To our customers: I want to thank you for your patience and support as we renew our promise to make Starbucks what I envisioned it could be nearly 40 years ago—an inclusive gathering place for all.

We’ll see you tomorrow.

With deep respect,

Howard

 

 

The love and tradition behind the Starbucks red cups

Posted on Posted in Beloved Brands in the Market

If you have been into a Starbucks the last few weeks, you’ll certainly feel the magic of the holiday season. 

 

Starbucks

 

Every Starbucks feels well-decorated but never overstated. You can smell peppermint and ginger as soon as you walk in. If you want to add some flavor to your regular Latte, you can go for a Caramel Brûlé, Eggnog or Peppermint. And if you want to try one of the Christmas desserts, there’s Gingerbread loaf, Frosted Snowman cookies or the Cranberry Bliss Bar.  Better yet, have you had one of those incredible Peppermint Brownie Cake Pops?  

And of course, there is the Starbucks Red Cup.

As the red cups arrived at Starbucks as early as November 1st, you could see the Facebook posts and my 15-year-old daughter was “SO EXCITED” (her words)  But it is such a great understated brand cue for Starbucks to link into the holiday season.  They are in year 10 of the cups, and it’s become something we now connect with the modern-day world of Christmas.

 

Starbucks

 

When you look online, you’ll see how big these little red cups are.  There is a website dedicated to the countdown. And of course, there are tons of tweets about the Red Cups, every time a consumer has one for the first time, signaling their excitement to all their network. That’s tons of free media.  

Starbucks is a beloved brand

In the consumer’s mind, brands sit on a Brand Love Curve, with brands going from Indifferent to Like It to Love It and finally becoming a Beloved Brand for lifeAt the Beloved stage, demand becomes desire, needs become cravings, thinking is replaced with feelings. Consumers become outspoken fans. It’s this connection that helps drive power for your brand: power versus competitors, versus customers, versus suppliers and even versus the same consumers you’re connected with. The farther along the curve, the more power for the brand. It’s important that you understand where your brand sits on the Love Curve and begin figuring out how to move it along towards becoming a Beloved Brand.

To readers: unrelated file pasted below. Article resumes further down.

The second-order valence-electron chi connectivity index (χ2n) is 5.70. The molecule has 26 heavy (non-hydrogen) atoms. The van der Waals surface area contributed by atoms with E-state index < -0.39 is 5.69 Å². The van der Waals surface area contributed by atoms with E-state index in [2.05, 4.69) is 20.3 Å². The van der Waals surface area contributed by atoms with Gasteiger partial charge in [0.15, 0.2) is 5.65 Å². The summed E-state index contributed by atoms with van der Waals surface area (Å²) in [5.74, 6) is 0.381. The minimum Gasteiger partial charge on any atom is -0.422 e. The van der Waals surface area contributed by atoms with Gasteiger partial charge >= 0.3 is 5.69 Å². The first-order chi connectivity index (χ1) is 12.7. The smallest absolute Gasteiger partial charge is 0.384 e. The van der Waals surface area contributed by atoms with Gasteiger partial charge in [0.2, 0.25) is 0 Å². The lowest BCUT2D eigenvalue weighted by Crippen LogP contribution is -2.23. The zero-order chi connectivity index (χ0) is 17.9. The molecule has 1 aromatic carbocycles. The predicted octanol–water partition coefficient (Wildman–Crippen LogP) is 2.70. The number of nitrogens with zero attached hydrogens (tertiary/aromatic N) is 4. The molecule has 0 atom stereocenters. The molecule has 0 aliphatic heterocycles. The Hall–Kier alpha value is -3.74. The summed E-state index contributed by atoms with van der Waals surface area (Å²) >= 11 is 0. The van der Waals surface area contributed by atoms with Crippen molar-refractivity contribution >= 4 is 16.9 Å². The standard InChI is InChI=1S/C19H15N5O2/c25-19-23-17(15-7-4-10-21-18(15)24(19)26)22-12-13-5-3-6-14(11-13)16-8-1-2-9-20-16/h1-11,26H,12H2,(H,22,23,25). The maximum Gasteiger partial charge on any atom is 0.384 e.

When you reach the Beloved stage like Starbucks, it becomes all about the experience and the magical moments you can create. While you can continue to attack yourself before others can attack you, it’s also about maintaining the love by creating a bit of magic to surprise and delight your most loyal consumers. For a brand that taps into a routine, having a regular set of drinks and desserts around Christmas gives the consumers some festive favorites to liven up the routine a little bit. Being a life ritual each and every day gets even bigger when you become a tradition each Christmas.

Christmas starts early

From a pure business point of view, Christmas starts November 1st all the way to December 31st, which means that one-sixth of the year, you are in red cups. After 10 years of red cups, Starbucks fully understands how the simple gesture connects with consumers and how it links Starbucks to one of those holiday traditions.  

“When the cups turn red at Starbucks, that’s one of the first cues that the holidays are upon us. The emotional connection that our store partners (employees) have when they open that first box of the red cups and start using them that first day, and the emotional connection they see from their customers, that’s what we strive for. They see that surprise and excitement: ‘Oh, the red cups are at Starbucks!”

– Terry Davenport, Senior Vice President, Global Brand

On top of that Starbucks now has captured the entire calendar with specials around Valentines, St Paddy’s Day, Easter, Summer Drinks and Halloween (personally, I love the pumpkin stuff).

To stay in the holiday spirit, you can read up on how John Lewis has been using Christmas ads for the past 5 years to really connect with the consumer.

 

Click on this to get to the article: 

John Lewis Christmas ads

Hope you are ready for the holidays